|Social service summit planned for tonight||Tuesday, July 12, 2005|
|David McLaughlin 508-626-4338||Metrowest Daily News|
FRAMINGHAM -- Selectmen tonight are holding a summit on social service
agencies following the recent uproar over expansion plans, but with only
one organization set to attend, some are charging the agencies are ducking
the board's questions.
The meeting follows outcries from some residents about the organizations, particularly those living around the former Framingham Nursing Home. The South Middlesex Opportunity Council plans to turn the Winter Street building into housing for recovering addicts.
But while selectmen had hoped to meet with several agencies tonight, including SMOC, only one -- the Salvation Army -- said yesterday it plans to attend. The others have different reasons for not going.
"I think SMOC is revealing their true colors by not coming," said Janice Skelley, a resident who is fighting SMOC's plans for the nursing home. "By not working with the town, they're showing they're not good neighbors, that they're not interested in what the townspeople have to say or what the selectmen have to say."
Selectman Ginger Esty, an outspoken critic of SMOC, agreed.
"It's very transparent, and it's a game they've played before," she said about the organization.
In addition to the summit, selectmen are scheduled to talk about appointing a study committee to examine payments in lieu of taxes from social service agencies. Last month, Town Meeting added $1,000 to the town manager's budget to research a payment program.
Selectmen Chairwoman Katie Murphy said the scope of the social services summit would be limited if only the Salvation Army shows up.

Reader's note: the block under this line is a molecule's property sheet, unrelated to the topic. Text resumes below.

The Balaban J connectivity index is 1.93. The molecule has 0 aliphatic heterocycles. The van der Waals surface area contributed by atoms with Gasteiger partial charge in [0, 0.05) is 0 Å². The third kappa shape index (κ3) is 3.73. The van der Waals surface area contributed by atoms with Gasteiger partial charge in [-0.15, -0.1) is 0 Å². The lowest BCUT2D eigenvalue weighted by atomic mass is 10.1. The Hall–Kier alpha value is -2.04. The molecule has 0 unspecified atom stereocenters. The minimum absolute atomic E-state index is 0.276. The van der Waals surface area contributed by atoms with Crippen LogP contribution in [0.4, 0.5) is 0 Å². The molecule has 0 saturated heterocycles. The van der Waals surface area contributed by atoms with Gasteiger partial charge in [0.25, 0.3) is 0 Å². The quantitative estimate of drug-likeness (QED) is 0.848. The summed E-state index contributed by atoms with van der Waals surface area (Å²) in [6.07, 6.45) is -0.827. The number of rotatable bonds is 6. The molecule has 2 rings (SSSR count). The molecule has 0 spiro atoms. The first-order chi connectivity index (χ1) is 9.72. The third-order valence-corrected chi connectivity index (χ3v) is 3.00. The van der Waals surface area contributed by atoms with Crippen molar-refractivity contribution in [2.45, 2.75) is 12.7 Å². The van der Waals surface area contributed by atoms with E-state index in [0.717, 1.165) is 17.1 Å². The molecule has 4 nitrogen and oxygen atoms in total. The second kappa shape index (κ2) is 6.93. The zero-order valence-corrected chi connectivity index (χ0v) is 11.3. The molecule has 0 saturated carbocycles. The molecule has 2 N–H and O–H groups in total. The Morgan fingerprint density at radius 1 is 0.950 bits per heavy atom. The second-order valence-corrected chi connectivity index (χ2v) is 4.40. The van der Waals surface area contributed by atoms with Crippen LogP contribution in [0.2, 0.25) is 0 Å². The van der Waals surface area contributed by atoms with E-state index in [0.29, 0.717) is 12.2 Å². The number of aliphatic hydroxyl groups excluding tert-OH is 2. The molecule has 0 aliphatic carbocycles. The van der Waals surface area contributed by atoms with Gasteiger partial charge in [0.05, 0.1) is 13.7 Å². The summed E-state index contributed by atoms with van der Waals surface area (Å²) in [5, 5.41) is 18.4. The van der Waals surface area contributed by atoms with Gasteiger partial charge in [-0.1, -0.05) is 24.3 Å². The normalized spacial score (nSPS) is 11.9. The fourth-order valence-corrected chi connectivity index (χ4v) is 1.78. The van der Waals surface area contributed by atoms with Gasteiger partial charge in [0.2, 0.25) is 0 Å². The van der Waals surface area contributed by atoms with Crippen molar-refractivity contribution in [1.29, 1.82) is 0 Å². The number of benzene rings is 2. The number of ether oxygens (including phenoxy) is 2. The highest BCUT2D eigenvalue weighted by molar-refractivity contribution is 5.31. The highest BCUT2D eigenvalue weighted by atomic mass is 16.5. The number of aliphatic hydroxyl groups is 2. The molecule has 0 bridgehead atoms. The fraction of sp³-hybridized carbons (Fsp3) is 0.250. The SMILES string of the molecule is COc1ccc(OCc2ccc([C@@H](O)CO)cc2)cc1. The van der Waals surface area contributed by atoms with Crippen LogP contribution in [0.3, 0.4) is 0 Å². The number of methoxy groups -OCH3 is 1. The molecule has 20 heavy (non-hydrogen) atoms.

"I don't intend to have a conversation about agencies that aren't present. I don't think that will be a fruitful discussion," she said.
SMOC's executive director, Jim Cuddy, could not be reached for comment yesterday, but in a letter to Town Manager George King, Cuddy wrote the agency would meet with selectmen after Labor Day. It could not make tonight's meeting, he wrote, because of "vacation scheduling and other pending commitments."
Gerard Desilets, SMOC's planning director, said the organization was willing to have a "generic discussion" with selectmen about nonprofits in Framingham, but would not discuss locating a specific program like the one slated for the nursing home.
"It is our policy that we not hold specific siting meetings with the Board of Selectmen, whether it's Winter Street or another site. The issue being that under (federal law), people have a right to live in any neighborhood," he said.
In his letter, Cuddy also encouraged selectmen to focus on the benefits nonprofits create for Framingham.
"We have grown increasingly concerned about attempts by some to create a negative climate regarding social service organizations," he wrote. "What seems to be lost in the current climate is the value and positive impact SMOC and other community-based nonprofits have to the local economy and to quality of life issues for local residents."
Along with SMOC and the Salvation Army, selectmen invited Wayside Youth and Family Network and Advocates Inc., which serves people with mental illnesses and developmental disabilities.
Wayside declined the invitation because it will apply to the board for a public access permit for its proposed Lockland Avenue facility. Advocates President and CEO Bill Taylor said he first wants to meet with his board of directors before appearing before selectmen.
Taylor said the agency "looked forward to a dialogue with the board."
"I would hope that the board does not see us as avoiding them. I want to make sure that when we speak, we speak on behalf of the organization," he said.
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